Problematic Experience

When you have a problematic experience as an adult, you usually have the resources to metabolize it properly. You know how to articulate the problem, you are intellectually and emotionally mature, and you may have support from friends, family, or a therapist. As a child, you often don’t have the resources to metabolize difficult incidents. You can’t do it on your own, so you need a great deal of sensitive support from your parents or other adults. The more painful and traumatic an experience, the more you need support to be able to metabolize it. And this support often isn’t available, either because your parents don’t realize you need it or because they don’t have the capacity to provide it. Or, worst of all, because your parents were the source of the traumatic incident.

Burden for the Exile

An experience that isn’t metabolized creates a burden for the exile that experienced it. In order to heal that child part and help release its burden, the memory must be re-experienced and processed to completion. Having the experience witnessed by the Self is an important aspect of this.

NEW! IFS Exiles Course: Starts February 12

There has been so much interest in my Exiles Class that the current class, which is full, is already started, and I will be offering a second Exiles Class in February.

In this course, you learn how to

  • safely access young wounded parts (exiles)
  • how to stay in Self, how to develop a healing relationship with your exiles
  • how to unburden the pain and negative beliefs of exiles so they are transformed

This enables you to do a complete IFS session with yourself or a partner. You learn how to facilitate a partner who is working on themselves.

The prerequisite for this course is the IFS Basic Course or equivalent.

If you aren’t sure if you qualify, contact me.

Tuesdays
12:30-2:30 pm pacific time
(3:30-5:30 pm eastern, 8:30-10:30 pm UK)
February 12 – March 19 (6 classes)
Cost: $300, $250 if you enroll by February 6
Click here to enroll

Names for Parts in IFS

It can be useful to have names for your parts when doing IFS.

Since your goal is to develop a relationship with each part, giving it a name enables you to keep track of it over time. The name can be a descriptive phrase, such as the Controlling Part or the Sooty Demon. It could be a person’s name, such as Walter. It could be the name of a character, such as the Tin Man; a famous person, such as the Buddha; or a mythical being, such as Athena.

Instead of imposing a name on a part, let it name itself. That way, the name will reflect how the part sees itself rather than how you see it. For example, you might see a part as the Monster, while it might see itself as the Warrior. If you keep referring to it as the Monster, it may feel judged and close down its communication with you. It is best to get to know a part as it understands itself because your view of it may be biased by your judgment of it, and therefore you won’t learn what the part is trying to do for you. You goal is to understand the part from its perspective.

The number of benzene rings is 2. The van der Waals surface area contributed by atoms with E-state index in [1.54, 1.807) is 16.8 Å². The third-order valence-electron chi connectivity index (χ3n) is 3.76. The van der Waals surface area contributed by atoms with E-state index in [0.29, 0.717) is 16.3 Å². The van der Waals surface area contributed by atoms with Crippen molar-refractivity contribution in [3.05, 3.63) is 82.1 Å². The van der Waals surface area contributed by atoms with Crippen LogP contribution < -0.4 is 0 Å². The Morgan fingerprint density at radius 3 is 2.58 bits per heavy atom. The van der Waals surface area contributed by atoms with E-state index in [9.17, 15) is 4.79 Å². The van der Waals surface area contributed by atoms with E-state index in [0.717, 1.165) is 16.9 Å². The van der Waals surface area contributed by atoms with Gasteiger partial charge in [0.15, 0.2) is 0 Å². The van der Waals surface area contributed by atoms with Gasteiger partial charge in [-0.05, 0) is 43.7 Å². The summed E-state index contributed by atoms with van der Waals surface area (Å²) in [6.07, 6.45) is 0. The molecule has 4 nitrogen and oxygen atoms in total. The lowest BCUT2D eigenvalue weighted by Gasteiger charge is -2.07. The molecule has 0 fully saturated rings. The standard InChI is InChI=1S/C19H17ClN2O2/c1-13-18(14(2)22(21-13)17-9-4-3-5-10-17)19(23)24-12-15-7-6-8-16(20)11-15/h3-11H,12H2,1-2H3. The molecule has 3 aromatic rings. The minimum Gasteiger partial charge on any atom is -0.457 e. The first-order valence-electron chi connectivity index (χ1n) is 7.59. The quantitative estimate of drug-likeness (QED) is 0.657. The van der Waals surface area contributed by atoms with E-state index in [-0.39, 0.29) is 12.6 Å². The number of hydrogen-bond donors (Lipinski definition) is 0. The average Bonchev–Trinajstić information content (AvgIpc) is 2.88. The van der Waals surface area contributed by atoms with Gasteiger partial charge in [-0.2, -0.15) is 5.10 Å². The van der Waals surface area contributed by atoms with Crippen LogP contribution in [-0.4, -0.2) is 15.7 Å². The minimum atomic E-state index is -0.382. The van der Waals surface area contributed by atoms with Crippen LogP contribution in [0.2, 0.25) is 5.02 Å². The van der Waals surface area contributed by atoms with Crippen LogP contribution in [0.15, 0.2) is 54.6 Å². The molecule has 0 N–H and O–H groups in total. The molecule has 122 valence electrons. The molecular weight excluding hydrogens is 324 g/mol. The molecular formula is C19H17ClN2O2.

Sometimes the name of a part will change over time as you get to know it better, just like the image. Allow this to happen. Let the name change anytime that feels right so the name reflects your new understanding of the part or how the part has transformed.

For example, suppose the sad little girl in gray started out being called the Resigned Part. After she transforms to the older girl in the sparkling jumpsuit, she might be called Jazzy Girl.

Blending in IFS

A part is blended with you and has taken over your seat of consciousness when any of the following is true:
Blending in IFS

  1. You are flooded with the part’s emotions to such a degree that you aren’t grounded. You are lost in those feelings. For example, if the part feels resentment, you are fully caught up in its anger without having any reflective distance.
  2. You are caught up in the beliefs of the part so that you lose perspective on the situation. You see the world through the distorted perception of the part. In addition, you aren’t able to recognize that this is one of many perspectives—you simply see it as the truth. If the part believes that the world is dangerous, that is the way you see the world, without any thought that you might be projecting your own beliefs onto the world.
  3. You don’t feel enough of your Self. You don’t have enough access to a place in you that is separate from the part from which to witness it and understand it. You have no center or ground.

Blending an Extreme form of Activation